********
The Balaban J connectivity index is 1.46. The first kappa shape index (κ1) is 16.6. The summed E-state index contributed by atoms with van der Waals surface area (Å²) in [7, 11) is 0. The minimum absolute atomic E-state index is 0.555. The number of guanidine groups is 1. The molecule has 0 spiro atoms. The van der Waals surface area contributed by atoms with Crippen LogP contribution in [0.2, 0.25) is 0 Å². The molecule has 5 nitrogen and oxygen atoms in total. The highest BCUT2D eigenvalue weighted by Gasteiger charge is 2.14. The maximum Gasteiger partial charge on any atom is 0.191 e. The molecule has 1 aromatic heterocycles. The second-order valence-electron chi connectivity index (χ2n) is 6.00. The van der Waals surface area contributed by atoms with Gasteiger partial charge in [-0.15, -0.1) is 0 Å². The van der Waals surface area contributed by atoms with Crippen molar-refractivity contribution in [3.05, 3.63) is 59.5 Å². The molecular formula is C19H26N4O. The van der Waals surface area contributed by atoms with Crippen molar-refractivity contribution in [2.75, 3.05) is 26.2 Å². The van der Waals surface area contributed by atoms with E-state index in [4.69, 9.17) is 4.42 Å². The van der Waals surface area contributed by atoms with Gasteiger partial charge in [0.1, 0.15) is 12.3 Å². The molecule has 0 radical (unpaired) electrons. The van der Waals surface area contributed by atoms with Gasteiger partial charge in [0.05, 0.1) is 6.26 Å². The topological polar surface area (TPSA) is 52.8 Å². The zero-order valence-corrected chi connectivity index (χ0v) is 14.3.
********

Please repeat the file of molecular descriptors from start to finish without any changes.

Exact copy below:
The Balaban J connectivity index is 1.46. The first kappa shape index (κ1) is 16.6. The summed E-state index contributed by atoms with van der Waals surface area (Å²) in [7, 11) is 0. The minimum absolute atomic E-state index is 0.555. The number of guanidine groups is 1. The molecule has 0 spiro atoms. The van der Waals surface area contributed by atoms with Crippen LogP contribution in [0.2, 0.25) is 0 Å². The molecule has 5 nitrogen and oxygen atoms in total. The highest BCUT2D eigenvalue weighted by Gasteiger charge is 2.14. The maximum Gasteiger partial charge on any atom is 0.191 e. The molecule has 1 aromatic heterocycles. The second-order valence-electron chi connectivity index (χ2n) is 6.00. The van der Waals surface area contributed by atoms with Gasteiger partial charge in [-0.15, -0.1) is 0 Å². The van der Waals surface area contributed by atoms with Crippen molar-refractivity contribution in [3.05, 3.63) is 59.5 Å². The molecular formula is C19H26N4O. The van der Waals surface area contributed by atoms with Crippen molar-refractivity contribution in [2.75, 3.05) is 26.2 Å². The van der Waals surface area contributed by atoms with E-state index in [4.69, 9.17) is 4.42 Å². The van der Waals surface area contributed by atoms with Gasteiger partial charge in [0.1, 0.15) is 12.3 Å². The molecule has 0 radical (unpaired) electrons. The van der Waals surface area contributed by atoms with Gasteiger partial charge in [0.05, 0.1) is 6.26 Å². The topological polar surface area (TPSA) is 52.8 Å². The zero-order valence-corrected chi connectivity index (χ0v) is 14.3.